democracy, politics, privacy, technology, tips

Verizon and the Sale of the Customer

According to Verizon’s latest update to their privacy policy, they will now “share” (i.e. sell) lots of information that may make customers uncomfortable. Verizon’s changes to their privacy policy, one must assume the term privacy is being used ironically, includes sharing:

Mobile Usage Information:

  • Addresses of websites you visit when using our wireless service. These data strings (or URLs) may include search terms you have used
  • Location of your device (“Location Information”)
  • App and device feature usage

Consumer Information:

  • Information about your use of Verizon products and services (such as data and calling features, device type, and amount of use)
  • Demographic and interest categories provided to us by other companies, such as gender, age range, sports fan, frequent diner, or pet owner (“Demographics”)

Verizon is trying to make users feel better about this by quietly offering a opt out and promising that no personally identifiable information is being sent. It should be noted that this doesn’t mean your personal information isn’t being held back, it just means your name, account number, and the like aren’t being sent.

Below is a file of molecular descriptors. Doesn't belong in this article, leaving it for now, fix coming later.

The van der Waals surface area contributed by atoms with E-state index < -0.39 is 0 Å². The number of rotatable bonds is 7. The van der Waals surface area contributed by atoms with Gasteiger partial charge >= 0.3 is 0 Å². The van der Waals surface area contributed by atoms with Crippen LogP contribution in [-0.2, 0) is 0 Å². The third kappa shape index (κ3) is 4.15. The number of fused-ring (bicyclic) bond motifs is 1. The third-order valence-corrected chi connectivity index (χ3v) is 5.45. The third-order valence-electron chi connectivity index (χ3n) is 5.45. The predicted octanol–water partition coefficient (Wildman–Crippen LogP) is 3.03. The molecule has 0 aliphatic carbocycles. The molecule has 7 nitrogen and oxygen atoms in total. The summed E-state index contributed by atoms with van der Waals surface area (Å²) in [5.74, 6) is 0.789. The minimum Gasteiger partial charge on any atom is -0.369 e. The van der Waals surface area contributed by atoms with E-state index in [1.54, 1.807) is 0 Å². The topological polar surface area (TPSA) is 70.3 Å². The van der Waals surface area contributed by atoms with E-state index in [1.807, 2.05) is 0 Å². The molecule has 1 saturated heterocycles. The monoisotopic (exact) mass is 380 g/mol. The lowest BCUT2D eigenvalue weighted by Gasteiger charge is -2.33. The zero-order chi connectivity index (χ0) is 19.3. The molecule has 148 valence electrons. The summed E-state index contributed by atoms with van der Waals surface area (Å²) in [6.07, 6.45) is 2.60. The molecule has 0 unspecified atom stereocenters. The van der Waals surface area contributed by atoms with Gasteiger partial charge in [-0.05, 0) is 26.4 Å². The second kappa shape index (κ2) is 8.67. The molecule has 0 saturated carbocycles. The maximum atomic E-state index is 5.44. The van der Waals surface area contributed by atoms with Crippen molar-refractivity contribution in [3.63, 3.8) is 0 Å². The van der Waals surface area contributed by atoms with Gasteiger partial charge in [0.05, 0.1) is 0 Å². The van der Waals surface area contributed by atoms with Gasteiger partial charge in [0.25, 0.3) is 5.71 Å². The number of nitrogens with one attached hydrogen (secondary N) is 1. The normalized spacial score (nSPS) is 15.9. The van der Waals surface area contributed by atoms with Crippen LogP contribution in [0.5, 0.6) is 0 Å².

This is the loop-hole that corporations have carved out for themselves in order to commodify customers. Sell everything about the customer, except for their names. It is a good way to make money. Companies like Verizon are charging people to use the service and then having those customers create a product that it can sell. In return for the service the customer provides Verizon the customer gets nothing. Even as this erosion and commodification of privacy becomes common practice these days, there is not much customers can do.

Corporations like Verizon have the upper-hand and can simply place the onus on the customer and the free-market. If you don’t like how they collect data, don’t give them your business. Never mind that the next company will do the same. Never mind that services like internet and cellphones are essential to modern society.

Giving those who oppose regulations the benefit of the doubt, lets say they often miss this important fact— that corporations have only their best interest at heart, and that many (though obviously not all) of their services are not optional. A democratic society should protect its citizen from the corporations which have become micro-oligarchs.

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